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Haley23 Haley23 is online now
Joined: Jul 2012
Posts: 7,852
Senior Member

Joined: Jul 2012
Posts: 7,852
Senior Member

Old 05-02-2019, 07:26 PM
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In my home state, it used to be that reading the question and answer choices was an option for kids with IEPs. When I moved to this state, it was no longer an option. I frankly was glad. I had kids that were dyslexic but would be smart enough to "game" the test that way (i.e.- if they didn't know a word in the passage, ask me to read them the same word in the question, etc. ) I honestly feel like if that were an option here, I'd be pressured into spending my entire time teaching kids how to game the test vs. actually teaching them how to read. We're always in trouble over our sped cohort scores for state testing .

In my home state, they've now taken away that option as well, but certain students can get the entire test read to them. It's supposed to be a "unique accommodation" that is only given to a very small percentage of students. My dad works in a wealthy "blue ribbon" school, and they've decided that every kid with an IEP below the 10th percentile in DIBELS gets that. So his kids pass it easily because it's just listening comprehension.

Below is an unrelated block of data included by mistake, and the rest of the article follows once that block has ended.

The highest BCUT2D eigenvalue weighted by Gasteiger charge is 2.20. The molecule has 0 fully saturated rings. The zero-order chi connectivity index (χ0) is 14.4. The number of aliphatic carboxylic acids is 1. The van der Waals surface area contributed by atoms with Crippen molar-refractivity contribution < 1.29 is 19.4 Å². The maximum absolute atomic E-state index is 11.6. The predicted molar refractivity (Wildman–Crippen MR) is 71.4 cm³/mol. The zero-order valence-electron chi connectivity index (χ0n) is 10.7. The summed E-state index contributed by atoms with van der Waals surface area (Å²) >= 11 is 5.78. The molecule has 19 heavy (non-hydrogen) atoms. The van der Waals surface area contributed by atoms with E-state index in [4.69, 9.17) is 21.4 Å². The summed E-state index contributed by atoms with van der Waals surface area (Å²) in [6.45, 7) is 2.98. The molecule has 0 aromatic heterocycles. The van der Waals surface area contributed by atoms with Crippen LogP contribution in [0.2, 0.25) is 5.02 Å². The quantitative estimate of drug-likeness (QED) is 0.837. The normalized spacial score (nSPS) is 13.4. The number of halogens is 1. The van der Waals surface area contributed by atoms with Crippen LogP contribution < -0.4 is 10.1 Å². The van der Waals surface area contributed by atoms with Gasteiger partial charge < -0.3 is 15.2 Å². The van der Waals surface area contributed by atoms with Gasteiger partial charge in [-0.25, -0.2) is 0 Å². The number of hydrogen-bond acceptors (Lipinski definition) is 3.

His parents actually don't like it- they get upset that the test says their child is proficient or advanced when they know full well they aren't. The parents often feel like they had to advocate to get an IEP in the first place and they're afraid proficient/advanced state test scores will be used as a reason to take their child off of the IEP.

I also was at a PD once where the presenter was basically bashing sped teachers and how everything we currently do is wrong, and he used an example of some district where the sped kids were actually outperforming the gen ed kids on state testing. And so many people in the room were dumb enough to be like, "Wow, they must be doing something great there!" No, think about it for a second. How is one qualifying for an IEP (which includes massively failing a standardized assessment that is way easier than state testing) and then outperforming gen ed peers on state assessments? I bet anything they are those kids getting everything read to them, and the data is being massively misinterpreted.
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